Should I worry about my son's claim that his older brother performed sexual acts on him?
Dear Stop It Now!
On three occasions, my son has claimed that his older half-brother has performed sexual acts on him. The first was "putting his penis in my butt". Then he said he put his hand on his penis". Tonight, he said he unzipped his brother's pants and then he simulated fellatio to show me what he did next. These all came after periods where the boys were alone together. My son quickly recants his stories when I continue to inquire. Should I be concerned or is this an extension of his imagination and general interest in body parts?
Dear Concerned Parent,
When a child discloses that he has been touched sexually, it is important to believe what he says. A child, while often imaginative, cannot make up stories that include specific adult like sexual behaviors without having some exposure to the behaviors. Your son’s disclosure does indicate a warning sign that he is at risk for sexual or is being sexually abused.
Do children recant disclosures of sexual abuse?
It is common that a child will recant his story. When a child feels like the adult he loves and trusts could be becoming upset, worried, angry or even sad by the information he is sharing, he may try to back out of his story to protect the adult. Additionally, he could be afraid of getting in trouble or even of getting the person abusing him in trouble. I’d like to recommend that you read our information on When a child tells about sexual abuse from our Online Help Center.
Noting Warning Signs
I am also wondering if there have been any other warning signs that the older boy has shown indicating a risk to sexually offend other children. Perhaps sharing any other observation you or others have noted that indicate that there is a risk would help in your conversations. Both boys deserve to feel safe and supported. I would add that it would be important to explore the older boy’s possible exposure to these sexual behaviors and explore his risks for being abused as well.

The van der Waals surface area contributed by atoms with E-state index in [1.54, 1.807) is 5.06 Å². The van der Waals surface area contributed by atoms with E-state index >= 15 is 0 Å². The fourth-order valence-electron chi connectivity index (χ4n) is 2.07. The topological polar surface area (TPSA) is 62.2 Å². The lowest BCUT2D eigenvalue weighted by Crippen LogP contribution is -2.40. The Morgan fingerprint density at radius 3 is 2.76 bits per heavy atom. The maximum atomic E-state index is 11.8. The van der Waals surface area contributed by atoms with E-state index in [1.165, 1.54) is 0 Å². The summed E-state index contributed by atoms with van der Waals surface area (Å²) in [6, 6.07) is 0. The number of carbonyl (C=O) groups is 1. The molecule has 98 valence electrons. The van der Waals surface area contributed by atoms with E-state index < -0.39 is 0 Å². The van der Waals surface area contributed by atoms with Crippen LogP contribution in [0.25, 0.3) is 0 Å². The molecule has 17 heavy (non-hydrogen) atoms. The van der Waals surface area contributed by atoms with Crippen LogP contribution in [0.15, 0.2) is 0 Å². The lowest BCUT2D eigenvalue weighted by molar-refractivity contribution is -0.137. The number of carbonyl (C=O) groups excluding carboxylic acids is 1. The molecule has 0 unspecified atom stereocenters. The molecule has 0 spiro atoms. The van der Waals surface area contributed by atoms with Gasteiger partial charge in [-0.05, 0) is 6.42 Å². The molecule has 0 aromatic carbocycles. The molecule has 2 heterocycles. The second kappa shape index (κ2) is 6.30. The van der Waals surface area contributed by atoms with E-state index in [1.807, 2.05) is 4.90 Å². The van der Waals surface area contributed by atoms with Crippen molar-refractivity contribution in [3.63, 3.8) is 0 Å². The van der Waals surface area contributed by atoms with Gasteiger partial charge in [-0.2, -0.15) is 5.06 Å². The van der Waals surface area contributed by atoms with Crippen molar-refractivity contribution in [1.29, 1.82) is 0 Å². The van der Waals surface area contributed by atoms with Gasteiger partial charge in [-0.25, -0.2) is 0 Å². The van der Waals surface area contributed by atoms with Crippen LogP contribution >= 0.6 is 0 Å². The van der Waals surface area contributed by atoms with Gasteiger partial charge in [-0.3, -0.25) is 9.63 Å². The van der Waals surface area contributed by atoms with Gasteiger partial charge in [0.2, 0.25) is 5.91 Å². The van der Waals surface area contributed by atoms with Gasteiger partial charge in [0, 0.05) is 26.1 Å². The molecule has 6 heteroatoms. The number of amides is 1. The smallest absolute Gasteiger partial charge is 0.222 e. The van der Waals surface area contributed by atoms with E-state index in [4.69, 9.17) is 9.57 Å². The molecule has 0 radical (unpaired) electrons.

Planning for Safety
You don’t mention your son’s half-brother’s age or whether there are other adults concerned, but it is important to make sure that all the adults who are responsible for the safety of these two boys be involved in discussions of safety and protective actions. If these conversations can focus on the need for helping both boys and keeping all children safe rather than creating a sense of blame, then all the adults involved may be able to work together to address both boy’s needs.
It is very important that a safety plan be implemented to help protect both boys. All adults involved should be aware of the safety plan and it should include strict supervision whenever the boys are together. They should never be left alone. In fact, while your family is deciding on how to proceed, I would recommend that your son’s brother be supervised in all his interactions with all children. Our prevention tool, Create your family safety plan will help you further design a safety plan for your family.
Professional Help and Filing a Report
The adults involved may want to explore seeking out professional counseling for the children. I do want to let you that a therapist may be required to make a report of child sexual abuse depending on the age of the older boy and your state’s mandates. When contacting a therapist, this could be a question asked in the intake process.
Regardless, you may want to file a report as well. I recognize that this may sound like another difficult step but reporting often helps families get the supports they need and helps get the professional resources in place to help the children involved. Additionally, your son’s disclosure could be reported by another adult and it would serve your family well to initiate both reporting and seeking treatment.
Please read our information on Filing reports, and ChildHelp (1.800422.4453) can further help you to find out where to file in your community. If you or other adults are interested in finding professional counseling, please refer to our specialized treatment resources, for both children who have been abused as well as for youth at risk to offend or who have offended. You can also talk with your pediatrician or insurance carrier for treatment referrals.
I realize that this probably a lot of information that is very concerning. This is a very complex issue and please feel free to call us to have a more in-depth conversation. But you should know that your family can be just fine, and with prompt and compassionate responses, both boys can enjoy healthy and happy childhoods.
Stop It Now!
Last edited on: August 1st, 2012